When you capitulate too easily, the victors always want more. This week, three Mozilla executives complained that Microsoft's plan to offer consumers a web browser ballot screen in Windows doesn't go far enough. Instead, the Firefox maker says that Microsoft must make further changes to Windows so that Microsoft's Internet Explorer (IE) browser no longer receives its "unique and uniquely privileged position on Windows."
In separate blog posts, Mozilla chairperson Mitchell Baker and general counsel Harvey Anderson both described the company's official position on the browser ballot screen. Both posts also reference a late July posting from Asa Dotzler, Mozilla's director of community development, creating a bizarre set of cross-links in which the three seem to bolster one another's arguments.
Baker's primary argument is that Microsoft's ballot screen doesn't change the key problem with IE: that it's always there, on the Windows desktop (or, in Windows 7, on the taskbar). To change this configuration, the user must both install another browser and figure out how to "turn off" IE.
Anderson's comments are more circumspect. He praises Microsoft for taking a "good step forward," for example, but notes that the success of this change will depend on how well Microsoft follows the spirit of the proposal. Like Baker, he raises a somewhat nonsensical issue—that IE will somehow try to become the default browser when a user accesses Windows Update—without acknowledging that Windows Update in Windows Vista and Windows 7 doesn't require IE, and that Microsoft has already committed to changing Windows XP accordingly.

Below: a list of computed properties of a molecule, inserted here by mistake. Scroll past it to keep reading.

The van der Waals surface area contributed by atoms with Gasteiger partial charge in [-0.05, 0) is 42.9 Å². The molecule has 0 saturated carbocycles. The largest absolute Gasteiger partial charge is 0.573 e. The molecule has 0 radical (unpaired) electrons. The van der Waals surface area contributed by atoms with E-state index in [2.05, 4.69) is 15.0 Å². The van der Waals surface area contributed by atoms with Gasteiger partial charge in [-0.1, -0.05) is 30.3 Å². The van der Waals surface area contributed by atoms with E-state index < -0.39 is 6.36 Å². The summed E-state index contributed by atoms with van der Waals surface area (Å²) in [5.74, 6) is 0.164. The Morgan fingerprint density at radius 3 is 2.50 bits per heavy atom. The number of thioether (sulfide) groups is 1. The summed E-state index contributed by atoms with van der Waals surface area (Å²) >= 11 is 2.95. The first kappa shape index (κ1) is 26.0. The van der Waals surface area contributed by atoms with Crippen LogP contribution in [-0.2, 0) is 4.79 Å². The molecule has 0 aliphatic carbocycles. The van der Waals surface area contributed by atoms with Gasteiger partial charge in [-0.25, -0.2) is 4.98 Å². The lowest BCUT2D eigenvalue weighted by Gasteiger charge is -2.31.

All three Mozillans fret over language in Microsoft's proposal that specifies removing ties that IE has with Office 2007 specifically—but not with other Microsoft applications, including, ominously, Office 2010. "If \[any\] Microsoft applications need to launch a browser, they should only launch the user's default browser," Anderson says, in case that wasn't obvious.
Buried deep in Anderson's post is a call for real change, however. He wants the download link for alternate browsers in the ballot screen to both download and trigger the installation of whatever browser the user chooses. He also complains that the sample ballot screen provided by Microsoft is biased for IE.
The most nonsensical comment, however, comes from Asa Dotzler, who notes, "It's my view that to make the ballot meaningful, Microsoft would have to address all of these issues, and possibly a few more I haven't thought of."
An anxious world awaits.
You can read more about Mozilla's view of the Microsoft proposal on the blog posts noted below.
Mitchel Baker: Proposed Microsoft - EC Settlement
Harvey Anderson: Thoughts on Microsoft's Settlement Proposal...
Asa Dotzler: Microsoft's Settlement Proposal